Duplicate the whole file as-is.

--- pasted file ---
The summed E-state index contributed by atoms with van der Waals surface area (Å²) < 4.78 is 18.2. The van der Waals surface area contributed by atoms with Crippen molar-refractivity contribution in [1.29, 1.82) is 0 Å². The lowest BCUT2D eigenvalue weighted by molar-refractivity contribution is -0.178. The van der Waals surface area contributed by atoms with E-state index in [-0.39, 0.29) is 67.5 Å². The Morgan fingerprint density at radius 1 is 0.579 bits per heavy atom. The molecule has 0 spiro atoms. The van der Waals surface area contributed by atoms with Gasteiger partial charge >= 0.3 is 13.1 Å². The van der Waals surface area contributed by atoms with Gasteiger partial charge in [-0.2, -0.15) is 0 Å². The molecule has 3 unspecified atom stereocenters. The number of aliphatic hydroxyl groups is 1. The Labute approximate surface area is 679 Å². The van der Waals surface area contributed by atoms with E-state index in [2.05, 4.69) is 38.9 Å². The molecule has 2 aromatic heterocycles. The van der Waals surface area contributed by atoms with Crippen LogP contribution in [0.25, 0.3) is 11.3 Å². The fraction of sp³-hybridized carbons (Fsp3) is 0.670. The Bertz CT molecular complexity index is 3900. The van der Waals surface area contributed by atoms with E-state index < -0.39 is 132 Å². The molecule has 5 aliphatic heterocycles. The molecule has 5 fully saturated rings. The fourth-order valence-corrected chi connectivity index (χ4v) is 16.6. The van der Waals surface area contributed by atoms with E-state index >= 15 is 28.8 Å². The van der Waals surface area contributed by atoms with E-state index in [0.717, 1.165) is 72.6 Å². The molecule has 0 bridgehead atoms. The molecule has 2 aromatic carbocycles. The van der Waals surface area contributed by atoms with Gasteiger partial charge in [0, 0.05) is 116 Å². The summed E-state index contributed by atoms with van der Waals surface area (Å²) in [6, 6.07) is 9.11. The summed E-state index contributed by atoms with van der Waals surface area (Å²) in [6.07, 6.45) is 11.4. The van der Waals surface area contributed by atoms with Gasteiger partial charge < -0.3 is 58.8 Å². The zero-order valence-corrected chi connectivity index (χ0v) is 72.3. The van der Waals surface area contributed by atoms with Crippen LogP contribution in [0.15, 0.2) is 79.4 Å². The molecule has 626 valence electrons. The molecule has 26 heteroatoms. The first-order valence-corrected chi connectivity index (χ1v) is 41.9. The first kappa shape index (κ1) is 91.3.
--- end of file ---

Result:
The summed E-state index contributed by atoms with van der Waals surface area (Å²) < 4.78 is 18.2. The van der Waals surface area contributed by atoms with Crippen molar-refractivity contribution in [1.29, 1.82) is 0 Å². The lowest BCUT2D eigenvalue weighted by molar-refractivity contribution is -0.178. The van der Waals surface area contributed by atoms with E-state index in [-0.39, 0.29) is 67.5 Å². The Morgan fingerprint density at radius 1 is 0.579 bits per heavy atom. The molecule has 0 spiro atoms. The van der Waals surface area contributed by atoms with Gasteiger partial charge >= 0.3 is 13.1 Å². The van der Waals surface area contributed by atoms with Gasteiger partial charge in [-0.2, -0.15) is 0 Å². The molecule has 3 unspecified atom stereocenters. The number of aliphatic hydroxyl groups is 1. The Labute approximate surface area is 679 Å². The van der Waals surface area contributed by atoms with E-state index in [2.05, 4.69) is 38.9 Å². The molecule has 2 aromatic heterocycles. The van der Waals surface area contributed by atoms with Crippen LogP contribution in [0.25, 0.3) is 11.3 Å². The fraction of sp³-hybridized carbons (Fsp3) is 0.670. The Bertz CT molecular complexity index is 3900. The van der Waals surface area contributed by atoms with E-state index < -0.39 is 132 Å². The molecule has 5 aliphatic heterocycles. The molecule has 5 fully saturated rings. The fourth-order valence-corrected chi connectivity index (χ4v) is 16.6. The van der Waals surface area contributed by atoms with E-state index >= 15 is 28.8 Å². The van der Waals surface area contributed by atoms with E-state index in [0.717, 1.165) is 72.6 Å². The molecule has 0 bridgehead atoms. The molecule has 2 aromatic carbocycles. The van der Waals surface area contributed by atoms with Gasteiger partial charge in [0, 0.05) is 116 Å². The summed E-state index contributed by atoms with van der Waals surface area (Å²) in [6, 6.07) is 9.11. The summed E-state index contributed by atoms with van der Waals surface area (Å²) in [6.07, 6.45) is 11.4. The van der Waals surface area contributed by atoms with Gasteiger partial charge < -0.3 is 58.8 Å². The zero-order valence-corrected chi connectivity index (χ0v) is 72.3. The van der Waals surface area contributed by atoms with Crippen LogP contribution in [0.15, 0.2) is 79.4 Å². The molecule has 626 valence electrons. The molecule has 26 heteroatoms. The first-order valence-corrected chi connectivity index (χ1v) is 41.9. The first kappa shape index (κ1) is 91.3.